You could actually buy these. In shops. No. Really. For Money.

Then, we lived in a pig-faced orcless wilderness, until from 2008 onwards there are Otherworlds Pig Faced Orcs  scultped by Kevin Adams (currently 20% off with the code 8THBIRTHDAY at the checkout)

Otherworld Pig Faced Orc Boar Rider 1
Otherworld Pig Faced Orc Command Set

Otherworld Pig Faced Orcs 2

These are fantastic figures, and to be frank, other than coming across an old copy of the PHB one of the main things that got me back into gaming after a 20ish year hiatus.

Then there are Spooktalkers absolutely sublime renditions of Pig Faced Orcs in 2014, based on Grenadier models, with snouts attached.

Spooktalkers  Pig Faced Orcs

More can be seen in his blogpost: The Orcs that Never Were  and well worth a look.

Anyway Otheerworlds figures, and poking around in my attick uncovering some old Warhammer stuff, led to an attempt at a Warhammer 1st Edition "Forces of Fantasy" style PFO army list, way back in the mists of time...
Pig Faced Orc Army List (PDF)

 Reinventing an old D&D character, an Orc Cleric. Orcs are a player character option, play exactly as half-orcs but look like:
Grushna the Founding

And more recently, these two Pig Faced Orcs battling a Slime Eater beneath the Cityport of Kharé, for Otherworlds forthcoming Skirmish game.
Orcs vs. Otyugh
 So maybe it's time to drop the Pig Faced, and call these guys Ploobisian Orcs.


  1. Good lord Alf is an Orc? Harnmaster had very hairy orcs as I remember so why not.

    I've never encountered Ploobis before but he certainly seams part of the mix.

    1. Dunno if Alf is a proper Orc or just shares some DNA with them :-) A Pig-faced bugbear goblin?

      Which reminds me that 4A miniatures do an Alien Life Form figure.

      Maybe with a bit of milliput and some green paint...

  2. Excellent, I would add the Gamorrean guards in Starwars as well (cuz Starwars is nothing but a space DnD game right?) :

    1. The Gammorean guards are definitely related, but they don't have the really long snout that dominates Ploobisian physiognomy.

      Also it's amazing to follow the development sketches of the Return of the Jedi creatures, neither the Gammorean Guards nor the Squid Head guy look like they started out life intending to be the D&D Orc and Ithilid that they clearly ended up as being.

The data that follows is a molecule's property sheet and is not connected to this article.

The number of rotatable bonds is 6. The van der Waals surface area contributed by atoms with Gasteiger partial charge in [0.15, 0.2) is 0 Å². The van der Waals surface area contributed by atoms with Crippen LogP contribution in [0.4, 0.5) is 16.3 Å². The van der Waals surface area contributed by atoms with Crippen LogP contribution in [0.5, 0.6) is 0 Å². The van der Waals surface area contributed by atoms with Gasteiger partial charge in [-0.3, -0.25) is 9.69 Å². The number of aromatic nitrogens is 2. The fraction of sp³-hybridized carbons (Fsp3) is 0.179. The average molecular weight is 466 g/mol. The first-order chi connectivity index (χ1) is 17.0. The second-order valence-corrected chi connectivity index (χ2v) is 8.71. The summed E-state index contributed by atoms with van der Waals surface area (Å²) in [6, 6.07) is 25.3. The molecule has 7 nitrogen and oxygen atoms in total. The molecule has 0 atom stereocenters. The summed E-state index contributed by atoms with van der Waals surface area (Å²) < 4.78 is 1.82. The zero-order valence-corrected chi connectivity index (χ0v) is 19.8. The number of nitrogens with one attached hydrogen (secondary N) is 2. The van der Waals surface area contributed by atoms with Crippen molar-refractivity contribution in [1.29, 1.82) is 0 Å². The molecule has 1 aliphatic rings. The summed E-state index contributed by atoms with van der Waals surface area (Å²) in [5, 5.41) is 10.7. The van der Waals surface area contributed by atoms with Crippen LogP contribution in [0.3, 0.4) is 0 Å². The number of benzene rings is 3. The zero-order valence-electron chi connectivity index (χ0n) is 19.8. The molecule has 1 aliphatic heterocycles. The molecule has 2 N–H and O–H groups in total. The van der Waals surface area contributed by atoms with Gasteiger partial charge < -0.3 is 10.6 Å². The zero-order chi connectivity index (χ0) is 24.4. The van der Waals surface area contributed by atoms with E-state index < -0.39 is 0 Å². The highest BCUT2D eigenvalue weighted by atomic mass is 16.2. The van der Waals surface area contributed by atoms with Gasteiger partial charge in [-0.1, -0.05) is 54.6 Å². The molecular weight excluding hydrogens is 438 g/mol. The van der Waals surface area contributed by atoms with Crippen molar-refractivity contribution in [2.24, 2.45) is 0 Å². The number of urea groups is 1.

3. Fantastic article and has actually made me consider investing in the otherworld orcs. Great stuff, keep it up.

    1. Heh. Well certainly a better choice than the LJN bendy toy monsters methinks!

  4. Awesome job, Zhu! See should have read your blog first! Wonderful research, images and connections! Glad you do this type of stuff, bit hard with 4 kids, but SO glad you do it! It is amazing how much reach those little muppets have beyond kermit and sesame street, huh?

    1. Lol! I've managed to paint 3 miniatures in about 6 years, and an average of 2 blog posts a month. I'm always amazed how people get so much done. But glad you enjoyed reading it.

      Ah, just remembering your post which mentions Labyrinth reminded me of the Froud painting with Toby and John Blanche's cover for Chaos Marauders.

  5. If muppets can be orcs, is Miss Piggie an orc?

    1. That might explain her anger management issues. HIIIYAAA!

    2. Explains why she has a thing for Mr, "Its not easy being green." There kids would look like orcs, perhaps.

    3. There is evidence that suggests that might just be so...

      Plus as a genetically modified bonus: Pink Slann Babies!

    4. I had no idea. Awesome, that baby needs to go on the list of pig faced orcs.

    5. Bloody hell, half frog, half pig....
      That's a sculpt that's crying out to be done!

  6. Great post! All hail King Ploobis, I guess.
    And thanks for the shout out!

    I was perusing the website for D&D 4.0, and I noticed that they appear to be resurrecting the pig-faced orc. For myself, I think this is a neat idea -- it certainly is one way to distinguish between the world of Warhammer and the world of D&D.